To determine whether the depletion of body fat caused by adenovirus- induced hyperleptinemia is mediated via the hypothalamus, we used as a 'bioassay' for hypothalamic leptin activity the hypothalamic expression of a leptin-regulated peptide, cocaine- and amphetamine-regulated transcript (CART). The validation of this strategy was supported by the demonstration that CART mRNA was profoundly reduced in obese rats with impaired leptin action, whether because of ablation of the ventromedial hypothalamus (VMH) or a loss-of-function mutation in the leptin receptor, as in Zucker diabetic fatty rats. We compared leptin activity in normal rats made hyperleptinemic by adenovirus-leptin treatment (43 ± 9 ng/ml, cerebrospinal fluid leptin 100 pg/ml) with normal rats made hyperleptinemic by a 60% fat intake (19 ± 4 ng/ml, cerebrospinal fluid leptin 69 ± 22 pg/ml). CART was increased 5-fold in the former and 2-fold in the latter, yet in adenovirus-induced hyperleptinemia, body fat had disappeared, whereas in high-fat-fed rats, body fat was abundant. Treatment of the high-fat-fed rats with adenovirus-leptin further increased their hyperleptinemia to 56 ± 6 ng/ml without changing CART mRNA or food intake, indicating that leptin action on hypothalamus had not been increased. Nevertheless, their body fat declined 36%, suggesting that an extrahypothalamic mechanism was responsible. We conclude that in diet-induced obesity body-fat depletion by leptin requires supraphysiologic plasma concentrations that exceed the leptin-transport capacity across the blood-brain barrier.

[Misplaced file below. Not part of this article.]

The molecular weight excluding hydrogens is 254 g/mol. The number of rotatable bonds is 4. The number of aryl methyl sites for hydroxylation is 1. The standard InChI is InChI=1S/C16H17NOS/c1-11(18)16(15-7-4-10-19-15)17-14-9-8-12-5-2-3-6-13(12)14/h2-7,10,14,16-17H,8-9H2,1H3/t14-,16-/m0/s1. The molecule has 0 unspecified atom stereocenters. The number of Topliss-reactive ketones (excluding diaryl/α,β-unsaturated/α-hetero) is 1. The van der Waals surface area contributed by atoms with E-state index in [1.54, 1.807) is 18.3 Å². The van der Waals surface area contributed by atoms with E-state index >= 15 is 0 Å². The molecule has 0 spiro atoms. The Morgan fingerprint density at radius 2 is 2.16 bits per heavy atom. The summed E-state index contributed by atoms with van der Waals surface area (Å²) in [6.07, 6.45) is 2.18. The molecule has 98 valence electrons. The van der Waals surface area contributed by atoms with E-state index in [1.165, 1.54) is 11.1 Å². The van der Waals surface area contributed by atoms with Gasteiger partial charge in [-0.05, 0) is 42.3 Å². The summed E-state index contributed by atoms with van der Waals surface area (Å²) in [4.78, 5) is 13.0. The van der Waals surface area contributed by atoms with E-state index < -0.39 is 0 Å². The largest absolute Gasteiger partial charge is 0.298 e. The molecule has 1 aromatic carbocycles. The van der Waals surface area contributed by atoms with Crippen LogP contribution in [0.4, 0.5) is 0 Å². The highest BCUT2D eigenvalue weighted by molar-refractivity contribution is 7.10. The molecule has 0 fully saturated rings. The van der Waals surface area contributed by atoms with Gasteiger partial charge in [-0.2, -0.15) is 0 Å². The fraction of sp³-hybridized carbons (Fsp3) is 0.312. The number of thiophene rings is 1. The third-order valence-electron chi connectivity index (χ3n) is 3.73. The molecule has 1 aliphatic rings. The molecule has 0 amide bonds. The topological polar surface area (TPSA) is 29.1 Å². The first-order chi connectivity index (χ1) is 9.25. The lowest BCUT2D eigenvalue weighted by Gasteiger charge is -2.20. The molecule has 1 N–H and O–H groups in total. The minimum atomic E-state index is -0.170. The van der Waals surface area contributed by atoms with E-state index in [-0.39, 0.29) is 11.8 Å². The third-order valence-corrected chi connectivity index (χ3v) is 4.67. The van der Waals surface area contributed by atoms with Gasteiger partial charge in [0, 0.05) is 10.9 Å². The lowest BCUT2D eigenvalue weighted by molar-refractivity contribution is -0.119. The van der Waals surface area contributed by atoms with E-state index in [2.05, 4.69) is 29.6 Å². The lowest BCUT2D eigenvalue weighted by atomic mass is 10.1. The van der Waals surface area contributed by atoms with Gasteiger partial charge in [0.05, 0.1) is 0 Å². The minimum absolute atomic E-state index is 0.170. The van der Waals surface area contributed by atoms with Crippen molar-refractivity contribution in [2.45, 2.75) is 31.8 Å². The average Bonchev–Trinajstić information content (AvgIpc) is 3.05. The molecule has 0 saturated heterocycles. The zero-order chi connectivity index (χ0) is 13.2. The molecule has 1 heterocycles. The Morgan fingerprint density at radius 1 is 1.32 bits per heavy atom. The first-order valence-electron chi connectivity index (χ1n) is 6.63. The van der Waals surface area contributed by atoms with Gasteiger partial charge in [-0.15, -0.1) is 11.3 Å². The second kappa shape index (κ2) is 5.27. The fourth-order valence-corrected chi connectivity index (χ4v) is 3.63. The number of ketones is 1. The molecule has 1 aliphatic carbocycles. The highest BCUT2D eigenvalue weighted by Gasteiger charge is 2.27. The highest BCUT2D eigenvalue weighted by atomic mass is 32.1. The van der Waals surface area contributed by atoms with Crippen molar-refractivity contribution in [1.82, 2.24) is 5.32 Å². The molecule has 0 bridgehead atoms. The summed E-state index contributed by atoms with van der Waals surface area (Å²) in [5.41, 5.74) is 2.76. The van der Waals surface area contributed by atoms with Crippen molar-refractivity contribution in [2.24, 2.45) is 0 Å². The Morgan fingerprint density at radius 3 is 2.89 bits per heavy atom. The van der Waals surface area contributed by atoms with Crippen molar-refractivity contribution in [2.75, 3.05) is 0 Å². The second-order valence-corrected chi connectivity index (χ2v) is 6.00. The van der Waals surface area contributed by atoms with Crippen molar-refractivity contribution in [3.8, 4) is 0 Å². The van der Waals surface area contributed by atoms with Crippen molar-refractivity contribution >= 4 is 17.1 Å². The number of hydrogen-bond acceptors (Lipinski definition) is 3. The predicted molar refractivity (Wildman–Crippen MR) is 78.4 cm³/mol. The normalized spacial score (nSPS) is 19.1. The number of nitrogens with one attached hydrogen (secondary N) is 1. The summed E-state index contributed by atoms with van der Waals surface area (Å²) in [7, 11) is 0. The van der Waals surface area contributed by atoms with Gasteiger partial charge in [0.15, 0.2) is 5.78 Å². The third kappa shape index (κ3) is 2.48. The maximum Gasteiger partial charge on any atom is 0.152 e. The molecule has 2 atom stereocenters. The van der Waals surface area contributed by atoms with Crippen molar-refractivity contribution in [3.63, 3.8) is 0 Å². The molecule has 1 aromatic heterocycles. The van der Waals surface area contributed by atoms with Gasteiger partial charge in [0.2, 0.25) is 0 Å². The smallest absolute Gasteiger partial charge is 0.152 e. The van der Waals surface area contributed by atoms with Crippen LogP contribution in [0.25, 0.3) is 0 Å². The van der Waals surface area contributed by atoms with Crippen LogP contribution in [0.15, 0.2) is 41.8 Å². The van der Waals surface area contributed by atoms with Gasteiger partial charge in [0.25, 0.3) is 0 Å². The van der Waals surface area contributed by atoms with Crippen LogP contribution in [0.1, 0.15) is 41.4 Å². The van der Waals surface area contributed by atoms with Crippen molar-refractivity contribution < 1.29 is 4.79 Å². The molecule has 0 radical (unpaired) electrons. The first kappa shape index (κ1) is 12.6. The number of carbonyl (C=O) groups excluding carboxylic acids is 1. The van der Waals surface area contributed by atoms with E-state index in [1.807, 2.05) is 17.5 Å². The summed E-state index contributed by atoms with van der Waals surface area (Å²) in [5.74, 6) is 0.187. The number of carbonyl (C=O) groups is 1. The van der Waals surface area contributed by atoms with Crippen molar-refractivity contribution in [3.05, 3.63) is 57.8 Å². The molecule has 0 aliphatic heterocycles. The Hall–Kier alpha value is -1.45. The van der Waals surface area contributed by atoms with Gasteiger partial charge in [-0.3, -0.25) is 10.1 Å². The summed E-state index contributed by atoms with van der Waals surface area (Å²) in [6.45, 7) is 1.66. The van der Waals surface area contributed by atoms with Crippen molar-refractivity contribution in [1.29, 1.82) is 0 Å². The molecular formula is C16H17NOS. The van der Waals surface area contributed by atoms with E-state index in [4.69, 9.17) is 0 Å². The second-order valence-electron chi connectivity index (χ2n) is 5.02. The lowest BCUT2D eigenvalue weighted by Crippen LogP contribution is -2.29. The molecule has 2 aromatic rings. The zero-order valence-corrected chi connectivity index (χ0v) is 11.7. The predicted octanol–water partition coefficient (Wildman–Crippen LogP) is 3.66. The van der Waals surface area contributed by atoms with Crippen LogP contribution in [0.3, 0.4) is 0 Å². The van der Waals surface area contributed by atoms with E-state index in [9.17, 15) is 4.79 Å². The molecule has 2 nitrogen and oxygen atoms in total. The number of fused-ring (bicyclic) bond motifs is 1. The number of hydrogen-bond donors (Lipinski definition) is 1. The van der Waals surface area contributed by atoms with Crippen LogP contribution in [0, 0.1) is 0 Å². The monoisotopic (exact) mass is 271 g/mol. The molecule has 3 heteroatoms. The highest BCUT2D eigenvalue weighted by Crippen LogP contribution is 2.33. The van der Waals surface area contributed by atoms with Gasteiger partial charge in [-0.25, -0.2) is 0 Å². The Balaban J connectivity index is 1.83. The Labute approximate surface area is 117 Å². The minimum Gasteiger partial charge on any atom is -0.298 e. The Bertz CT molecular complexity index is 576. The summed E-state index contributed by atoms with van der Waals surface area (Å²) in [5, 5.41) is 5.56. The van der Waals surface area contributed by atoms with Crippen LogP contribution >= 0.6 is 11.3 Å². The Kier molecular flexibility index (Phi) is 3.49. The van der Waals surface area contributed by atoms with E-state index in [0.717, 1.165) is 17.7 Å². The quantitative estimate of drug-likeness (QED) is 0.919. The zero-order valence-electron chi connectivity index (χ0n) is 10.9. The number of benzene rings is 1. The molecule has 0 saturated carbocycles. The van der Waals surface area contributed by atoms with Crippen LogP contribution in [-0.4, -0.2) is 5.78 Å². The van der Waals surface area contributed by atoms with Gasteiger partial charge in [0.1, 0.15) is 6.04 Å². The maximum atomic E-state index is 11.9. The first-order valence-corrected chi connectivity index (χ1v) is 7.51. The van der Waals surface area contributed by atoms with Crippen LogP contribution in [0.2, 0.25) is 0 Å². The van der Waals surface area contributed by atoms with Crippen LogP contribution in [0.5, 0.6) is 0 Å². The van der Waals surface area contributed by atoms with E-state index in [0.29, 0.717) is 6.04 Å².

|Original language||English (US)|
|Number of pages||6|
|Journal||Proceedings of the National Academy of Sciences of the United States of America|
|State||Published - Aug 31 1999|
- Cerebrospinal fluid
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